“Conflicting federal and state marijuana laws make it difficult for legitimate businesses to use the basic financial services they need access to and this bipartisan legislation gives them that access they need,” said Gardner. “We must also take into account the risk to public safety as these businesses are being forced to carry around bags of money to pay for their employees and rent. Legal businesses should not be treated like this, and I’m glad that Republicans and Democrats are working together to address this issue.”

The SAFE Banking Act has broad support, including from the American Bankers Association (ABA), Credit Union National Association (CUNA), Independent Community Bankers of America (ICBA), Law Enforcement Action Partnership (LEAP), the Electronic Transactions Association (ETA), the National Cannabis Industry Association (NCIA), Mid-Size Bank Coalition of America (MBCA), The Real Estate Roundtable, and various U.S. trade associations such as the American Land Title Association (ALTA), American Property Casualty Insurance Association (APCIA) and the Reinsurance Association of America (RAA).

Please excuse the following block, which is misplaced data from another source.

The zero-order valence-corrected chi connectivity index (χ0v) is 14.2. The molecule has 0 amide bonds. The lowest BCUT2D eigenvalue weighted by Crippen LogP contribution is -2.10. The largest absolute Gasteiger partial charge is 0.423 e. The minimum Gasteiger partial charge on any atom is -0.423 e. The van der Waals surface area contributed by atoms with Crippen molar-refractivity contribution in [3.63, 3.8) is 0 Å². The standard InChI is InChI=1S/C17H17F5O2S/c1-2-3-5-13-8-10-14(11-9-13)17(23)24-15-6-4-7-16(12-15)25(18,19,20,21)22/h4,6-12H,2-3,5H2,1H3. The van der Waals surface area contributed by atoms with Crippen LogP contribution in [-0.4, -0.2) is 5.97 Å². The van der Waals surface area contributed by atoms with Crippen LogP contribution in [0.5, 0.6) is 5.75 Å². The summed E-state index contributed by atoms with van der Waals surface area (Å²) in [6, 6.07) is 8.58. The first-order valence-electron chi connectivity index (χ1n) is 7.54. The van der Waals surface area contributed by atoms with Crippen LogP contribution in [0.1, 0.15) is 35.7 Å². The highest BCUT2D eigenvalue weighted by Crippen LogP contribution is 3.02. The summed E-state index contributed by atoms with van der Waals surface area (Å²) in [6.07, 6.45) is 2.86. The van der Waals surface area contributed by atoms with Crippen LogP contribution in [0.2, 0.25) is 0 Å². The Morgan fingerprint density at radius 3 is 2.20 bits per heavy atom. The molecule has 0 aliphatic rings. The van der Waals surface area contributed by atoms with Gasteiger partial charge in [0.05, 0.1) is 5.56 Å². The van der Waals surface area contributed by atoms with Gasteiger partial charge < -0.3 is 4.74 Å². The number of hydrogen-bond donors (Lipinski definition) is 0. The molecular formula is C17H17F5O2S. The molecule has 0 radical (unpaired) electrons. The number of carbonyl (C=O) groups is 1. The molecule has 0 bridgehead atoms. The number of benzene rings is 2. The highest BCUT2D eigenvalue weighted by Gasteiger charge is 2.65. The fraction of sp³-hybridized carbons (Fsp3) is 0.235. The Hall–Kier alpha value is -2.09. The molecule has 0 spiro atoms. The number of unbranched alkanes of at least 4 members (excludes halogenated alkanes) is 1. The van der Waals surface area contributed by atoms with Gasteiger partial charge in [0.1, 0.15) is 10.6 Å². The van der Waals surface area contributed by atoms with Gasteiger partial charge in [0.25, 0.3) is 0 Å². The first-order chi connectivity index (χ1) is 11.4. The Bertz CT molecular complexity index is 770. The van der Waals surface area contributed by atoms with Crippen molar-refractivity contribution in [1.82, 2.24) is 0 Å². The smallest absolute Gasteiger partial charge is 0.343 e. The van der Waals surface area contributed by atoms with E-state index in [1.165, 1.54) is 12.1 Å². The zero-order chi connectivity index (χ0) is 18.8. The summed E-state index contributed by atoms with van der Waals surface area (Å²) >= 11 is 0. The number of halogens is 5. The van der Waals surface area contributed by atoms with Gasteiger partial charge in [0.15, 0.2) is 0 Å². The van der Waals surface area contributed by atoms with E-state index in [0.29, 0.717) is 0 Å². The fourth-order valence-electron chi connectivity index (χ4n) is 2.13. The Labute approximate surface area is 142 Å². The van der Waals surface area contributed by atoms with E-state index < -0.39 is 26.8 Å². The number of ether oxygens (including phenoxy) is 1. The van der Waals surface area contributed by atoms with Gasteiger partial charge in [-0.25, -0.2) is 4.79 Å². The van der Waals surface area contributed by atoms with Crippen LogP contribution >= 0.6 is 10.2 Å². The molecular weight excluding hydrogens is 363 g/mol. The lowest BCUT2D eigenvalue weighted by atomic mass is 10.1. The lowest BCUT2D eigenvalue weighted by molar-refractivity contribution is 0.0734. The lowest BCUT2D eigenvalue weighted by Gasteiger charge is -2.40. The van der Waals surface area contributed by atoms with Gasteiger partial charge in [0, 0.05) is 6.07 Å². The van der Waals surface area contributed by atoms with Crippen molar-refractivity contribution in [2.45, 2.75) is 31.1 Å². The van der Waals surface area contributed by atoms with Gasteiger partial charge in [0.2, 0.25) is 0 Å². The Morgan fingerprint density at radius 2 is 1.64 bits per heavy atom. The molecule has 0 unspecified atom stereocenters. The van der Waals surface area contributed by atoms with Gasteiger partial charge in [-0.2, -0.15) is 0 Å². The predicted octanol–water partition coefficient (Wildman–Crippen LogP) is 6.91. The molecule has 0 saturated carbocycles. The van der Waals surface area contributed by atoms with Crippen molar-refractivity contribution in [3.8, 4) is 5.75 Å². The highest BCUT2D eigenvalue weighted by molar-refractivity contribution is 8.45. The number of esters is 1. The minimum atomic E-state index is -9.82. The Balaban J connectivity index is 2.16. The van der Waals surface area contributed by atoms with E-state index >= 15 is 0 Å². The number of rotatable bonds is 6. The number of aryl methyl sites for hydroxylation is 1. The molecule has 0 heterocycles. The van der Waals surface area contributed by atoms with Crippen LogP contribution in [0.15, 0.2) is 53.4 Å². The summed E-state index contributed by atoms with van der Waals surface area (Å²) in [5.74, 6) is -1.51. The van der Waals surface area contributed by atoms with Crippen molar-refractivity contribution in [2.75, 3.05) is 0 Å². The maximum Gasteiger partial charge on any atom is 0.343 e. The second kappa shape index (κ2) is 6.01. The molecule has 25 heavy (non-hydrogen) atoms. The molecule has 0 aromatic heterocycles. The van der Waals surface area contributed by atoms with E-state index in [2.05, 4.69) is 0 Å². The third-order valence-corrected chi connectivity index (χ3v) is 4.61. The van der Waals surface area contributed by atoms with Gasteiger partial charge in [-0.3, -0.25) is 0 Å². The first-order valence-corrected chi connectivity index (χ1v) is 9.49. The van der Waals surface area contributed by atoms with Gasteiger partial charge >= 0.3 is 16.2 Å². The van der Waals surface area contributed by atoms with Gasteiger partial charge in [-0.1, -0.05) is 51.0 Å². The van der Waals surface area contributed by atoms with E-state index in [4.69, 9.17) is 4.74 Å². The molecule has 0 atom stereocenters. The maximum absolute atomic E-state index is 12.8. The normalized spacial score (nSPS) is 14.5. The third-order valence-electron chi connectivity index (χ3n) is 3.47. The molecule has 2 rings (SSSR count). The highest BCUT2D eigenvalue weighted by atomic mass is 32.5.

{mossecondads}In a recent House hearing, Treasury Secretary Steven Mncuhin also encouraged Congress to look at the issue on a bipartisan basis, noting “there is a conflict between federal and state law that we and the regulators have no way of dealing with.” He added, “[t]here is not a Treasury solution to this. There is not a regulator solution to this.” The FinCen guidance issued five years ago clarifies how financial institutions can service cannabis businesses in a manner consistent with Bank Secrecy Act obligations, but that guidance goes only so far. Federal Reserve Chairman Jerome Powell therefore recently stated during a Senate hearing, “Financial institutions and their regulators and supervisors are in a very difficult position here with marijuana being illegal under federal law and legal under a growing number of state laws.”